DJI Spark

DJI Spark

12MP, 1/2.3" CMOS sensor | 2-axis gimbal | 1080/30p video

What we like:

  • Great for casual users
  • Gesture control
  • Small size

What we don't:

  • Works best with optional controller
  • No Raw photo or 4K video
  • Short flight time
The DJI Spark is a compact drone aimed mostly at beginners and casual users. If you can imagine a smartphone camera with gesture control and propellers, you'd have the Spark. It was the first DJI drone that offered up a variety of colors including red, yellow, sky blue, and meadow green, and is controllable using hand gestures. It is hardly larger than a can of soda, though unlike many compact models the arms don’t fold inward, making it less compact for travel.
The Spark has a maximum speed of 53 km/h (33 mph) and a short battery life of 16 minutes. It’s equipped with DJI’s FlightAutonomy system, which detects collisions, but the sensors are strictly contained on the main camera and forward-facing 3D Sensing System. The drone will stop if you fly it toward an object but won’t be able to detect any obstacles behind it. The Spark also features downward-facing cameras that track movement underneath, as well as the distance between the Spark and objects below. If you’re using the Spark for more than selfies, you’ll need extra batteries that cost $49 each.
If you can imagine a smartphone camera with gesture control and propellers, you'd have the Spark.
The camera uses a 12MP 1/2.3" sensor and has a 25mm equivalent F2.6 lens, providing an 82° field of view. It only has a 2-axis gimbal (roll and pitch), leaving the yaw-axis unsterilized. Obtaining smooth shots, which require yaw input, may require a bit more flying experience. There isn’t any Raw image support. Video on the Spark is limited to 1080p/30p with a 24Mbps codec, something to consider if video quality is of high importance.
The Spark can be controlled by a remote (sold separately), a smartphone, or by hand gestures. With gesture control, you hold the camera toward your face while tapping the power button twice. Flying the drone and landing using your hand is fun but challenging and somewhat limiting. It isn’t wise to attempt flying the Spark with hand gestures unless prop guards are also attached. A smartphone will give you slightly more control of the drone but transmission maxes out at 100 meters (about 330 ft.). With the remote controller, the range extends to 1.2 miles and you’ll have more flexibility with maneuvering the camera.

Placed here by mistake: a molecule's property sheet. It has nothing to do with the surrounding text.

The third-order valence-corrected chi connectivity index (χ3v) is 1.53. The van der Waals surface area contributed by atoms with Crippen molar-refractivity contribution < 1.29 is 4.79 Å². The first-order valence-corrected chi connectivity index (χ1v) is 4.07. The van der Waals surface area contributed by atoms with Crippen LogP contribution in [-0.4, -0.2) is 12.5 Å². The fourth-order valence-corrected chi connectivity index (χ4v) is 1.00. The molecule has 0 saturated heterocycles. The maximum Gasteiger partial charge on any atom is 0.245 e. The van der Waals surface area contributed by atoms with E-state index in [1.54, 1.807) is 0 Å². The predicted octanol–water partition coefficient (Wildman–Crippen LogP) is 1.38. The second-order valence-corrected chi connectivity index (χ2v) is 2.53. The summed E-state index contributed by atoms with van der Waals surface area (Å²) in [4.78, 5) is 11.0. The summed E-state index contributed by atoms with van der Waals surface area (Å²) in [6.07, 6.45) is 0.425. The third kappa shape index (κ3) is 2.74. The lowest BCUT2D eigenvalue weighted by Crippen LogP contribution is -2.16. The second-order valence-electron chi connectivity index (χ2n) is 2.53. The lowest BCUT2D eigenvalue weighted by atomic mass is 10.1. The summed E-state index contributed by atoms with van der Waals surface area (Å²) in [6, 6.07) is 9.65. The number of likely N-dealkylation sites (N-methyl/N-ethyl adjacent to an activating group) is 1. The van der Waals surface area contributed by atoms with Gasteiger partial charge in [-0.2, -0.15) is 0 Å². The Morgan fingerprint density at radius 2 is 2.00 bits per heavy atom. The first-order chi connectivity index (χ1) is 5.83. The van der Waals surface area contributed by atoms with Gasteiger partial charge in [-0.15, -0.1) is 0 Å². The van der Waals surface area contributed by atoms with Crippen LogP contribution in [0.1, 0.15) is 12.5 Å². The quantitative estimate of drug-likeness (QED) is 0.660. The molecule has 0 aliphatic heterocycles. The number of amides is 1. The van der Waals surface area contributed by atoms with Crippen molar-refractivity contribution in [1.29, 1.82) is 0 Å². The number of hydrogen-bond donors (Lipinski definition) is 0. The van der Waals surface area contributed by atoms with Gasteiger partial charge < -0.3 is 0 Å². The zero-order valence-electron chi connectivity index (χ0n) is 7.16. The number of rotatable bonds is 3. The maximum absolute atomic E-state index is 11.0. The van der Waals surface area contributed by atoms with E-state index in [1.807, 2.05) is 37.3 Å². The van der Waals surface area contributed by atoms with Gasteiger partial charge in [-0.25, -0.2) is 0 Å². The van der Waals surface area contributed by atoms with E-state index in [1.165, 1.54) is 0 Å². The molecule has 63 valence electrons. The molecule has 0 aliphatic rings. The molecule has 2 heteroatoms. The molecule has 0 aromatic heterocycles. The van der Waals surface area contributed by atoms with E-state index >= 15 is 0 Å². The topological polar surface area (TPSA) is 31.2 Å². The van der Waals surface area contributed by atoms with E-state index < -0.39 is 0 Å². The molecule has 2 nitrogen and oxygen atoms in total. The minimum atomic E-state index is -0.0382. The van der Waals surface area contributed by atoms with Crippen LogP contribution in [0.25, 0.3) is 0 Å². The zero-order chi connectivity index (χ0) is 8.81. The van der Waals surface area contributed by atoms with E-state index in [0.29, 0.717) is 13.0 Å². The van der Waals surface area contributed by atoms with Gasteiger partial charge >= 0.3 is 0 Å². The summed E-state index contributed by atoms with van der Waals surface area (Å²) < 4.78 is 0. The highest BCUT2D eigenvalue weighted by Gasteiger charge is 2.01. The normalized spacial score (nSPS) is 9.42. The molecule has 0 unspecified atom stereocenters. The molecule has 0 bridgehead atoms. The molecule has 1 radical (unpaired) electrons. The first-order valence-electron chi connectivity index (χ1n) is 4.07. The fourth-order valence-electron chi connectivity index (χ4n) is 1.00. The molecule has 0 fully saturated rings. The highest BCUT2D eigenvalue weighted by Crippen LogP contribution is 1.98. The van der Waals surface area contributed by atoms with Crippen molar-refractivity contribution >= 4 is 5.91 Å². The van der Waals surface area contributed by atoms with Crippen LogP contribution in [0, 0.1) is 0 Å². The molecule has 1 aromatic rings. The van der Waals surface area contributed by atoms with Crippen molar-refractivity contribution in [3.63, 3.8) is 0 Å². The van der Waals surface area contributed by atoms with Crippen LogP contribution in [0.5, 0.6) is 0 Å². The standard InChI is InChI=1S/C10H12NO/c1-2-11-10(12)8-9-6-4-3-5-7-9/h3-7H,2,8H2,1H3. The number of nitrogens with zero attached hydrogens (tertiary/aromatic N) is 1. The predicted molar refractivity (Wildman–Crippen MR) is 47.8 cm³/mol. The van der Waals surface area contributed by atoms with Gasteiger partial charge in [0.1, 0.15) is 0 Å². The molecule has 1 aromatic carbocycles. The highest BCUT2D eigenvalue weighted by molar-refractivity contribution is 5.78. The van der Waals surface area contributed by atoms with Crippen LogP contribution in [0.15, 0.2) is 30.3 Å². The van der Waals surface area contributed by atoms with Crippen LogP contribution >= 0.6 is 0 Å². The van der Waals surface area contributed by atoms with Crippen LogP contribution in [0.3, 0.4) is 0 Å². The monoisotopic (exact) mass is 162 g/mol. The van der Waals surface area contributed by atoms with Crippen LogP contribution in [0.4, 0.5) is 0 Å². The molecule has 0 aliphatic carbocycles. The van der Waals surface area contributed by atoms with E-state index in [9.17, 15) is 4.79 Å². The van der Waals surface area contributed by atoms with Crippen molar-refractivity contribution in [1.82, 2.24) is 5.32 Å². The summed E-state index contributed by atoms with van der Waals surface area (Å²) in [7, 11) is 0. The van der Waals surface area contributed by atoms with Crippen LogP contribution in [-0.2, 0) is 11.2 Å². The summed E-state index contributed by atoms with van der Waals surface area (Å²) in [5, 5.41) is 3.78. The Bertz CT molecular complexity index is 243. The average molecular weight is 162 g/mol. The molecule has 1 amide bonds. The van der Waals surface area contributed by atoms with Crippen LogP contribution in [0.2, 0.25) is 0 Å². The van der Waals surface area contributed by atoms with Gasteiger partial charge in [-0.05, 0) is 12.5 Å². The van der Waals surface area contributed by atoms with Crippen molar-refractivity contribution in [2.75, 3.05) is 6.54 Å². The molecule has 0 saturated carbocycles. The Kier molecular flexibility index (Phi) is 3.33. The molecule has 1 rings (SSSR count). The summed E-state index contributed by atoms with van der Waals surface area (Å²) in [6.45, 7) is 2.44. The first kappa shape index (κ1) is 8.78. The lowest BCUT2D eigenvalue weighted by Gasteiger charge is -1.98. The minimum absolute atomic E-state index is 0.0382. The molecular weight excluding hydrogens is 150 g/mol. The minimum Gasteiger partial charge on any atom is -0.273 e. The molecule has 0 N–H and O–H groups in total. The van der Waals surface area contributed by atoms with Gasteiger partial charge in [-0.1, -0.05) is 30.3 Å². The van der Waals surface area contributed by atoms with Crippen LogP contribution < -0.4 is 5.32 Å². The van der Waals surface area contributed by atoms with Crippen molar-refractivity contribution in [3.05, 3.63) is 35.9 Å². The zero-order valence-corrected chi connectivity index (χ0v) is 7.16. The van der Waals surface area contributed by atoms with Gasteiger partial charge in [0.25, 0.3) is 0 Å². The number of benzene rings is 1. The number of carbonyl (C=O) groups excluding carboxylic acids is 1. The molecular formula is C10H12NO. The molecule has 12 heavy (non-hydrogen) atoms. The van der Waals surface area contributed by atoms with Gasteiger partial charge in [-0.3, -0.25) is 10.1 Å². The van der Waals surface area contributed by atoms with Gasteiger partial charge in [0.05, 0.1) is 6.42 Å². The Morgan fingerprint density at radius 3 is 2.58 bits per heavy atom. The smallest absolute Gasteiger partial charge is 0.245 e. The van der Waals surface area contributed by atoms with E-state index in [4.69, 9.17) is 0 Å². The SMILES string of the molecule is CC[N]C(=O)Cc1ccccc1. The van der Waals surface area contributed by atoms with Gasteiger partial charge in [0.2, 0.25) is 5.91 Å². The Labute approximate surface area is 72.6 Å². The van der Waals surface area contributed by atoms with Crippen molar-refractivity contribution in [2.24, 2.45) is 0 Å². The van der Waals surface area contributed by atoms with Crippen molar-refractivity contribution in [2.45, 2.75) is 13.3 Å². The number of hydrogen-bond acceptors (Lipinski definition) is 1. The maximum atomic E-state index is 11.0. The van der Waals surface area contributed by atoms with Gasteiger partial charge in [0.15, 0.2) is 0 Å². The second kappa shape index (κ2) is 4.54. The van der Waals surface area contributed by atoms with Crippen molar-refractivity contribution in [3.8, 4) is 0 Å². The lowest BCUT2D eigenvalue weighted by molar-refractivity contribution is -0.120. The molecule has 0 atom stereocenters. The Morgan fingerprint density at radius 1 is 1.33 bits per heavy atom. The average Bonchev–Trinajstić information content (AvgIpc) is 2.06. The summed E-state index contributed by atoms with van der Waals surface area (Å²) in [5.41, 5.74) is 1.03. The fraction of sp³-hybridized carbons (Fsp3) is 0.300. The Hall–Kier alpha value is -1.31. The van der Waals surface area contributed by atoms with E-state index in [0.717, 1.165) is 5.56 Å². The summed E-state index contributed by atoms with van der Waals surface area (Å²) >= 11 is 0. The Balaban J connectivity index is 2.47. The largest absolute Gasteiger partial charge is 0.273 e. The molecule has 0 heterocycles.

There are four automatic flight modes that can be accessed through a smartphone or remote. Dronie can be used for taking aerial selfies, while Helix plots an upward spiraling path. Rocket sends the drone straight up toward the sky with the camera facing down, and Circle has the camera orbit a designated subject.
The DJI Spark is a good choice for casual users who primarily intend to share photos and video online or those who want to impress friends/onlookers by controlling a drone with gestures. Although it can be used for more demanding applications, serious photographers or videographers will generally find it underwhelming. If image quality outranks portability, explore other options. But if fun and social sharing are your priority, it’s a good option.